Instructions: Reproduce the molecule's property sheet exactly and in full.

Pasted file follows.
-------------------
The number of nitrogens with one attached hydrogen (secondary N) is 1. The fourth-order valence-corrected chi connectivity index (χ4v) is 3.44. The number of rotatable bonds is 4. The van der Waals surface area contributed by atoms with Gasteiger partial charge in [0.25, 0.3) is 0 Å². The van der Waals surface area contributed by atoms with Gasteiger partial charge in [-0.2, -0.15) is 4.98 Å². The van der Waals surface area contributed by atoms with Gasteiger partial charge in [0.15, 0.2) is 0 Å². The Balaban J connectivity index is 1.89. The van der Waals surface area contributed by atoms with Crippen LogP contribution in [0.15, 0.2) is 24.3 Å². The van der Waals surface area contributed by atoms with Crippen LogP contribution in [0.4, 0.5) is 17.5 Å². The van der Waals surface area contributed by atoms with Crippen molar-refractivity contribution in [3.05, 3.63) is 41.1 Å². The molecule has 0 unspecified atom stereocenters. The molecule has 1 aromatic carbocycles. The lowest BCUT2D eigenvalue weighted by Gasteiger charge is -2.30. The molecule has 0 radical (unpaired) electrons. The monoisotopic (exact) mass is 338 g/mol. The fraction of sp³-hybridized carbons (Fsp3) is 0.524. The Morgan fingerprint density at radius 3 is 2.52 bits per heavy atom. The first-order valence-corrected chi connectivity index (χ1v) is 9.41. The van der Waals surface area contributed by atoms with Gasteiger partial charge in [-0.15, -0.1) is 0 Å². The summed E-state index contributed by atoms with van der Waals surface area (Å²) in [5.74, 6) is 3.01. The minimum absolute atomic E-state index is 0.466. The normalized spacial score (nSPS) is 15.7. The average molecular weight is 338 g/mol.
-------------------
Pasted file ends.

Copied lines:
The number of nitrogens with one attached hydrogen (secondary N) is 1. The fourth-order valence-corrected chi connectivity index (χ4v) is 3.44. The number of rotatable bonds is 4. The van der Waals surface area contributed by atoms with Gasteiger partial charge in [0.25, 0.3) is 0 Å². The van der Waals surface area contributed by atoms with Gasteiger partial charge in [-0.2, -0.15) is 4.98 Å². The van der Waals surface area contributed by atoms with Gasteiger partial charge in [0.15, 0.2) is 0 Å². The Balaban J connectivity index is 1.89. The van der Waals surface area contributed by atoms with Crippen LogP contribution in [0.15, 0.2) is 24.3 Å². The van der Waals surface area contributed by atoms with Crippen LogP contribution in [0.4, 0.5) is 17.5 Å². The van der Waals surface area contributed by atoms with Crippen molar-refractivity contribution in [3.05, 3.63) is 41.1 Å². The molecule has 0 unspecified atom stereocenters. The molecule has 1 aromatic carbocycles. The lowest BCUT2D eigenvalue weighted by Gasteiger charge is -2.30. The molecule has 0 radical (unpaired) electrons. The monoisotopic (exact) mass is 338 g/mol. The fraction of sp³-hybridized carbons (Fsp3) is 0.524. The Morgan fingerprint density at radius 3 is 2.52 bits per heavy atom. The first-order valence-corrected chi connectivity index (χ1v) is 9.41. The van der Waals surface area contributed by atoms with Gasteiger partial charge in [-0.15, -0.1) is 0 Å². The summed E-state index contributed by atoms with van der Waals surface area (Å²) in [5.74, 6) is 3.01. The minimum absolute atomic E-state index is 0.466. The normalized spacial score (nSPS) is 15.7. The average molecular weight is 338 g/mol.